I know I say I’m busy a lot. I think part of me wants to justify my lack of asana practice to myself because I follow so many wonderful people who find the time to practice every day, and I have a hard time not letting their “successful” practice affect my perception of mine. But I KNOW that’s not how it should be. My practice is mine. Practicing asana only four times in a week doesn’t make me a better or worse yogi than anyone else. Asana is only one small piece of what yoga is. I talk about my asana practice online, I post pictures of my advancement through asanas online, but that is only one segment of my yoga journey. The rest is personal, things I don’t think or want to consistently publish online. I just wish I could separate success in asana from success in yoga, because that’s not what it’s about. Maybe I’ll never gain a huge following because I can’t put my foot behind my head or do a handstand. My yoga is still just as valid as anyone’s.

Like I said, I think part of me is justifying my lack of asana practice recently. I am excited for the day I accept that I do asana when I can (and trust me, I love my practice. I rarely ‘skip’ practice simply because I ‘don’t feel like it’) and realize that yoga extends far beyond how many downward dogs I fit in a week.


The Journey is the Goal

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I am literally addicted to arm balances. As I practice primarily Ashtanga and I am lucky if I get a full 90 minutes of practice time every day, I don’t have a lot of time to practice arm balances (like Eka Pada Koudinyasana, my new favorite pose! (above)). I typically do them in passing during the day, just to see “if I can.” Sometimes I fall flat on my face. But other times my balance and strength come together in just the right way and I find myself successfully keeping my feet off the ground and it feels like flying. Sometimes I don’t even feel how hard my arms are working to keep myself there; there is just bliss.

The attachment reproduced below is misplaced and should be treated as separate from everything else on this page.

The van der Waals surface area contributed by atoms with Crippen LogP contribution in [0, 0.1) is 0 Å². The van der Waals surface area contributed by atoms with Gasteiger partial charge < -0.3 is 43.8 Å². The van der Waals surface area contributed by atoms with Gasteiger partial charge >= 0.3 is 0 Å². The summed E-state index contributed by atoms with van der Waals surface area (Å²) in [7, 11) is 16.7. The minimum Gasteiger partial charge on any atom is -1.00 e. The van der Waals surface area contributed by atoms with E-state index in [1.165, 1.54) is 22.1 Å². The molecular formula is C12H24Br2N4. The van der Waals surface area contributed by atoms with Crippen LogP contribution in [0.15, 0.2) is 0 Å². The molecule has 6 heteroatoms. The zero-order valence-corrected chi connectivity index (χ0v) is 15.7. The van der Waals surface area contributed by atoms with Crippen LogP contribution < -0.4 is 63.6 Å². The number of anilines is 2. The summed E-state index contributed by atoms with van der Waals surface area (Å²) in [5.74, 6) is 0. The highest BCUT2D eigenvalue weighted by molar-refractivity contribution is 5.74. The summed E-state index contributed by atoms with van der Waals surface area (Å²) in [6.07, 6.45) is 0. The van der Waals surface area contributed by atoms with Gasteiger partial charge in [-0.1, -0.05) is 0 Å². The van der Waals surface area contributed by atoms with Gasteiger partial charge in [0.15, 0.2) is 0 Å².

And then I fall. And then I spread out on my mat and try to calm my breath. And then, when I try the pose again, my arms buckle under my weight. But the next day, I get up and do it again. And again, the next day. And I find myself in balance just a little bit longer. Each asana is just a little bit easier. While I would love to be able to instantly find myself in each pose I scroll past on Instagram, I am grateful that it takes a lot of time and effort to find myself in “challenging” asanas for even a short time. I appreciate that I have to work toward improving myself, and I appreciate that success does not come easy. Because I love this journey I have found myself taking. The journey of Ashtanga yoga, the journey of figuring out who I am and what I am meant to do to be the best version of myself.

I hope that I never find myself at my destination. I hope I am always striving for improvement. I hope I never think of myself as having “finished” yoga. We are never finished with yoga, just as we are never finished making ourselves our most awesome possible selves.

The goal is not the goal. The journey is the goal.